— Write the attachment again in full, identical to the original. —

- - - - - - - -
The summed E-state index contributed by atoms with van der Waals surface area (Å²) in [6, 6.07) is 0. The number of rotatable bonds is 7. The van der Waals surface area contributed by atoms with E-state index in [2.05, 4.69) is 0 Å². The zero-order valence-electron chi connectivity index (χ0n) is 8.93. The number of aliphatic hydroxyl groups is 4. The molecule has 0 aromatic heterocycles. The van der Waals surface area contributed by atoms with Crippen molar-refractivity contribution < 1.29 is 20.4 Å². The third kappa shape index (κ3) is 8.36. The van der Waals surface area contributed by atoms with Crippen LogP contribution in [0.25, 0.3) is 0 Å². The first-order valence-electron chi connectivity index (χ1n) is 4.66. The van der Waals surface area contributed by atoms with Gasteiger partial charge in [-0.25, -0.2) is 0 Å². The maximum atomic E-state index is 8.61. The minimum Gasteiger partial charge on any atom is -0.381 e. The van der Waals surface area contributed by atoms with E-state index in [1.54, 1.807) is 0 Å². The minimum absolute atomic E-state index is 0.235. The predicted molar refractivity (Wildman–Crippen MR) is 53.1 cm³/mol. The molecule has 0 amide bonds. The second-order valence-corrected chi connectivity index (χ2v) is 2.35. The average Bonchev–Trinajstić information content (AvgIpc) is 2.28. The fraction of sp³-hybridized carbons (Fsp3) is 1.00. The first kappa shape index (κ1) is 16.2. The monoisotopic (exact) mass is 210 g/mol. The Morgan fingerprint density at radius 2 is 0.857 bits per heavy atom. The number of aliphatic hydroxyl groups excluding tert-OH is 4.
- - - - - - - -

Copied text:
The summed E-state index contributed by atoms with van der Waals surface area (Å²) in [6, 6.07) is 0. The number of rotatable bonds is 7. The van der Waals surface area contributed by atoms with E-state index in [2.05, 4.69) is 0 Å². The zero-order valence-electron chi connectivity index (χ0n) is 8.93. The number of aliphatic hydroxyl groups is 4. The molecule has 0 aromatic heterocycles. The van der Waals surface area contributed by atoms with Crippen molar-refractivity contribution < 1.29 is 20.4 Å². The third kappa shape index (κ3) is 8.36. The van der Waals surface area contributed by atoms with Crippen LogP contribution in [0.25, 0.3) is 0 Å². The first-order valence-electron chi connectivity index (χ1n) is 4.66. The van der Waals surface area contributed by atoms with Gasteiger partial charge in [-0.25, -0.2) is 0 Å². The maximum atomic E-state index is 8.61. The minimum Gasteiger partial charge on any atom is -0.381 e. The van der Waals surface area contributed by atoms with E-state index in [1.54, 1.807) is 0 Å². The minimum absolute atomic E-state index is 0.235. The predicted molar refractivity (Wildman–Crippen MR) is 53.1 cm³/mol. The molecule has 0 amide bonds. The second-order valence-corrected chi connectivity index (χ2v) is 2.35. The average Bonchev–Trinajstić information content (AvgIpc) is 2.28. The fraction of sp³-hybridized carbons (Fsp3) is 1.00. The first kappa shape index (κ1) is 16.2. The monoisotopic (exact) mass is 210 g/mol. The Morgan fingerprint density at radius 2 is 0.857 bits per heavy atom. The number of aliphatic hydroxyl groups excluding tert-OH is 4.